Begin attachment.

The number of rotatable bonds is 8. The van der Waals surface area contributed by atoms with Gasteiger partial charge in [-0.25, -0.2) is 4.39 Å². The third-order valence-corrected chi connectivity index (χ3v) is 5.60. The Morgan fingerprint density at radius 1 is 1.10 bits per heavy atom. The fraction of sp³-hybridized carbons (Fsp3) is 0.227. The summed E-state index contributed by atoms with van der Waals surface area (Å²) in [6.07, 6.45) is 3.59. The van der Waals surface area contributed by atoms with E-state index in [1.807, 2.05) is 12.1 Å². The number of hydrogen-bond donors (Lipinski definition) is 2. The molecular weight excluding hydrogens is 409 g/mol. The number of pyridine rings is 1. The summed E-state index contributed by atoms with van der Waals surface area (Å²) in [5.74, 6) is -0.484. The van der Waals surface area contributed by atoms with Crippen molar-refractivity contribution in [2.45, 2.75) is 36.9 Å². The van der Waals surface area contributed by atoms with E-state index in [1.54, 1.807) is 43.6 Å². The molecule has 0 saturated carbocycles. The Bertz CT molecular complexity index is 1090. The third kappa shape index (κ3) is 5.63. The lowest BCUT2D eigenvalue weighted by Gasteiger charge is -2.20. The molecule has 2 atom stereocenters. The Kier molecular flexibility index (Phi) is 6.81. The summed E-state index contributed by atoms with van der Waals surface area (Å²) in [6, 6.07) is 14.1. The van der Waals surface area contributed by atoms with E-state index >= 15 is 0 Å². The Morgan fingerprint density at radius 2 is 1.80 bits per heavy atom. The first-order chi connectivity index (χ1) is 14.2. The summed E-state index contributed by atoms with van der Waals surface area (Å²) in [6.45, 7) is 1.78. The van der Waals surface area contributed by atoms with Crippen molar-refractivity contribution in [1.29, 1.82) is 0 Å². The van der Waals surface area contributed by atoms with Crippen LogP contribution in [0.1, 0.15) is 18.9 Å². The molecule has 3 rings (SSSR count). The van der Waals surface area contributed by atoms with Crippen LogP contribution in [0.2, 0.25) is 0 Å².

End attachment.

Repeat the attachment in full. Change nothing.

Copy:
The number of rotatable bonds is 8. The van der Waals surface area contributed by atoms with Gasteiger partial charge in [-0.25, -0.2) is 4.39 Å². The third-order valence-corrected chi connectivity index (χ3v) is 5.60. The Morgan fingerprint density at radius 1 is 1.10 bits per heavy atom. The fraction of sp³-hybridized carbons (Fsp3) is 0.227. The summed E-state index contributed by atoms with van der Waals surface area (Å²) in [6.07, 6.45) is 3.59. The van der Waals surface area contributed by atoms with E-state index in [1.807, 2.05) is 12.1 Å². The number of hydrogen-bond donors (Lipinski definition) is 2. The molecular weight excluding hydrogens is 409 g/mol. The number of pyridine rings is 1. The summed E-state index contributed by atoms with van der Waals surface area (Å²) in [5.74, 6) is -0.484. The van der Waals surface area contributed by atoms with Crippen molar-refractivity contribution in [2.45, 2.75) is 36.9 Å². The van der Waals surface area contributed by atoms with E-state index in [1.54, 1.807) is 43.6 Å². The molecule has 0 saturated carbocycles. The Bertz CT molecular complexity index is 1090. The third kappa shape index (κ3) is 5.63. The lowest BCUT2D eigenvalue weighted by Gasteiger charge is -2.20. The molecule has 2 atom stereocenters. The Kier molecular flexibility index (Phi) is 6.81. The summed E-state index contributed by atoms with van der Waals surface area (Å²) in [6, 6.07) is 14.1. The van der Waals surface area contributed by atoms with E-state index >= 15 is 0 Å². The Morgan fingerprint density at radius 2 is 1.80 bits per heavy atom. The first-order chi connectivity index (χ1) is 14.2. The summed E-state index contributed by atoms with van der Waals surface area (Å²) in [6.45, 7) is 1.78. The van der Waals surface area contributed by atoms with Crippen molar-refractivity contribution in [1.29, 1.82) is 0 Å². The van der Waals surface area contributed by atoms with Crippen LogP contribution in [0.1, 0.15) is 18.9 Å². The molecule has 3 rings (SSSR count). The van der Waals surface area contributed by atoms with Crippen LogP contribution in [0.2, 0.25) is 0 Å².